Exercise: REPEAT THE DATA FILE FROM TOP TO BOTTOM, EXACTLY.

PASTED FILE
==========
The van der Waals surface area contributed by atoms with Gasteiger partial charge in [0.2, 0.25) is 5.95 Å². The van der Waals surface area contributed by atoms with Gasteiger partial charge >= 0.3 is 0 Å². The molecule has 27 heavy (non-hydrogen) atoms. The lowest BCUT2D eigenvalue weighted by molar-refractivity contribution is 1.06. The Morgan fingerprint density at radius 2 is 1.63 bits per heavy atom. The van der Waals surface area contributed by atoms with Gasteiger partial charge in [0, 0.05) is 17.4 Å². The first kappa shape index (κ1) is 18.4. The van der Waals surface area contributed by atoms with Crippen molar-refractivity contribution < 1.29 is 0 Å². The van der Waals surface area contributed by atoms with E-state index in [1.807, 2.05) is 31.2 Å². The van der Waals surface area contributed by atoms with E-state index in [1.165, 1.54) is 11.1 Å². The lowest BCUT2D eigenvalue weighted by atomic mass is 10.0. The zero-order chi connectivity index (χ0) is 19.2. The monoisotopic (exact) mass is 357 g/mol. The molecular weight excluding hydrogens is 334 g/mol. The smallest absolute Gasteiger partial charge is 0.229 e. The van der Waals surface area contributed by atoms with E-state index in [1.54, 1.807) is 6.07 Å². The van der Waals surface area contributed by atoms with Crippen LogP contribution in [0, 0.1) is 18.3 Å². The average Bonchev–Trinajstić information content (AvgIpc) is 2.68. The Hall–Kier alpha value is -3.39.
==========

The van der Waals surface area contributed by atoms with Gasteiger partial charge in [0.2, 0.25) is 5.95 Å². The van der Waals surface area contributed by atoms with Gasteiger partial charge >= 0.3 is 0 Å². The molecule has 27 heavy (non-hydrogen) atoms. The lowest BCUT2D eigenvalue weighted by molar-refractivity contribution is 1.06. The Morgan fingerprint density at radius 2 is 1.63 bits per heavy atom. The van der Waals surface area contributed by atoms with Gasteiger partial charge in [0, 0.05) is 17.4 Å². The first kappa shape index (κ1) is 18.4. The van der Waals surface area contributed by atoms with Crippen molar-refractivity contribution < 1.29 is 0 Å². The van der Waals surface area contributed by atoms with E-state index in [1.807, 2.05) is 31.2 Å². The van der Waals surface area contributed by atoms with E-state index in [1.165, 1.54) is 11.1 Å². The lowest BCUT2D eigenvalue weighted by atomic mass is 10.0. The zero-order chi connectivity index (χ0) is 19.2. The monoisotopic (exact) mass is 357 g/mol. The molecular weight excluding hydrogens is 334 g/mol. The smallest absolute Gasteiger partial charge is 0.229 e. The van der Waals surface area contributed by atoms with E-state index in [1.54, 1.807) is 6.07 Å². The van der Waals surface area contributed by atoms with Crippen LogP contribution in [0, 0.1) is 18.3 Å². The average Bonchev–Trinajstić information content (AvgIpc) is 2.68. The Hall–Kier alpha value is -3.39.